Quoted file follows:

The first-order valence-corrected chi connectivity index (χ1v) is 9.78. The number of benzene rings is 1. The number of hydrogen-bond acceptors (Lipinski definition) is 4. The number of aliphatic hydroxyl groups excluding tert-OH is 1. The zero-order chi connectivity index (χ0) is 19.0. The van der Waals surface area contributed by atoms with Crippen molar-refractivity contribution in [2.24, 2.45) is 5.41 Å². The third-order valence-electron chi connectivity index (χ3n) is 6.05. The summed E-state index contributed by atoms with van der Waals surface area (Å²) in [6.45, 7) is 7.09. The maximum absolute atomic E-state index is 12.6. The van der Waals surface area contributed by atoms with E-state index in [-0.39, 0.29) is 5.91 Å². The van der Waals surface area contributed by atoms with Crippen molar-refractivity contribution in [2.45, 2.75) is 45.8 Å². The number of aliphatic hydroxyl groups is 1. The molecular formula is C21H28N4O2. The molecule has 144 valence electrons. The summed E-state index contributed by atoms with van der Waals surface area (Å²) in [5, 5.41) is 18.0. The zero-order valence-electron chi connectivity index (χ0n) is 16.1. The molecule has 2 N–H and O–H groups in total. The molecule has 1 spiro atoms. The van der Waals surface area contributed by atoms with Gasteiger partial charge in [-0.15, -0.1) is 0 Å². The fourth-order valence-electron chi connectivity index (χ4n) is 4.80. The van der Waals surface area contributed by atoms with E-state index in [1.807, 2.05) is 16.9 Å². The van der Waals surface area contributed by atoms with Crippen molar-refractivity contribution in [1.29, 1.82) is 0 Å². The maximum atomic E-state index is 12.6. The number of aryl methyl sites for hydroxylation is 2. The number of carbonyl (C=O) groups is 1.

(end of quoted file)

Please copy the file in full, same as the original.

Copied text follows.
The first-order valence-corrected chi connectivity index (χ1v) is 9.78. The number of benzene rings is 1. The number of hydrogen-bond acceptors (Lipinski definition) is 4. The number of aliphatic hydroxyl groups excluding tert-OH is 1. The zero-order chi connectivity index (χ0) is 19.0. The van der Waals surface area contributed by atoms with Crippen molar-refractivity contribution in [2.24, 2.45) is 5.41 Å². The third-order valence-electron chi connectivity index (χ3n) is 6.05. The summed E-state index contributed by atoms with van der Waals surface area (Å²) in [6.45, 7) is 7.09. The maximum absolute atomic E-state index is 12.6. The van der Waals surface area contributed by atoms with E-state index in [-0.39, 0.29) is 5.91 Å². The van der Waals surface area contributed by atoms with Crippen molar-refractivity contribution in [2.45, 2.75) is 45.8 Å². The number of aliphatic hydroxyl groups is 1. The molecular formula is C21H28N4O2. The molecule has 144 valence electrons. The summed E-state index contributed by atoms with van der Waals surface area (Å²) in [5, 5.41) is 18.0. The zero-order valence-electron chi connectivity index (χ0n) is 16.1. The molecule has 2 N–H and O–H groups in total. The molecule has 1 spiro atoms. The van der Waals surface area contributed by atoms with Gasteiger partial charge in [-0.15, -0.1) is 0 Å². The fourth-order valence-electron chi connectivity index (χ4n) is 4.80. The van der Waals surface area contributed by atoms with E-state index in [1.807, 2.05) is 16.9 Å². The van der Waals surface area contributed by atoms with Crippen molar-refractivity contribution in [1.29, 1.82) is 0 Å². The maximum atomic E-state index is 12.6. The number of aryl methyl sites for hydroxylation is 2. The number of carbonyl (C=O) groups is 1.